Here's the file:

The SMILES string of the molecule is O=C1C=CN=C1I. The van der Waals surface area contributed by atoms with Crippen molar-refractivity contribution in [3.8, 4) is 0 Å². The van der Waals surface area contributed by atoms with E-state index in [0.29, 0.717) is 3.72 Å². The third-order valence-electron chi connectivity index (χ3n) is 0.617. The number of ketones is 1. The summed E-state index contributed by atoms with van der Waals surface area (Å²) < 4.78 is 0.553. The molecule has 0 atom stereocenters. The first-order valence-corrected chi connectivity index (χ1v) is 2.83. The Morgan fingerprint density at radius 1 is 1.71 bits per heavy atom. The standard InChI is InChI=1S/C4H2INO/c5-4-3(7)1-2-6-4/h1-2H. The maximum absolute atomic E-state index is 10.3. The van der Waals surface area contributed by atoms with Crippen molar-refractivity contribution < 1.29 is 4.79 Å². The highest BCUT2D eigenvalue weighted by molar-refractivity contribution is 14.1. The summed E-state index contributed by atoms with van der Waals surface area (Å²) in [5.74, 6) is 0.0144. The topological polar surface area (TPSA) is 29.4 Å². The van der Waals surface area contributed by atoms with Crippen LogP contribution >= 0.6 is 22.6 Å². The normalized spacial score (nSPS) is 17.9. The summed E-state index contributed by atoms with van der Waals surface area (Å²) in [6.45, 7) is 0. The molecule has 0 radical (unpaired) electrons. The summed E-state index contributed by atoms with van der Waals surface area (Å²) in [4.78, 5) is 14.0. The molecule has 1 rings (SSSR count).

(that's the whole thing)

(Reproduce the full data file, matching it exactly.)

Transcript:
The SMILES string of the molecule is O=C1C=CN=C1I. The van der Waals surface area contributed by atoms with Crippen molar-refractivity contribution in [3.8, 4) is 0 Å². The van der Waals surface area contributed by atoms with E-state index in [0.29, 0.717) is 3.72 Å². The third-order valence-electron chi connectivity index (χ3n) is 0.617. The number of ketones is 1. The summed E-state index contributed by atoms with van der Waals surface area (Å²) < 4.78 is 0.553. The molecule has 0 atom stereocenters. The first-order valence-corrected chi connectivity index (χ1v) is 2.83. The Morgan fingerprint density at radius 1 is 1.71 bits per heavy atom. The standard InChI is InChI=1S/C4H2INO/c5-4-3(7)1-2-6-4/h1-2H. The maximum absolute atomic E-state index is 10.3. The van der Waals surface area contributed by atoms with Crippen molar-refractivity contribution < 1.29 is 4.79 Å². The highest BCUT2D eigenvalue weighted by molar-refractivity contribution is 14.1. The summed E-state index contributed by atoms with van der Waals surface area (Å²) in [5.74, 6) is 0.0144. The topological polar surface area (TPSA) is 29.4 Å². The van der Waals surface area contributed by atoms with Crippen LogP contribution >= 0.6 is 22.6 Å². The normalized spacial score (nSPS) is 17.9. The summed E-state index contributed by atoms with van der Waals surface area (Å²) in [6.45, 7) is 0. The molecule has 0 radical (unpaired) electrons. The summed E-state index contributed by atoms with van der Waals surface area (Å²) in [4.78, 5) is 14.0. The molecule has 1 rings (SSSR count).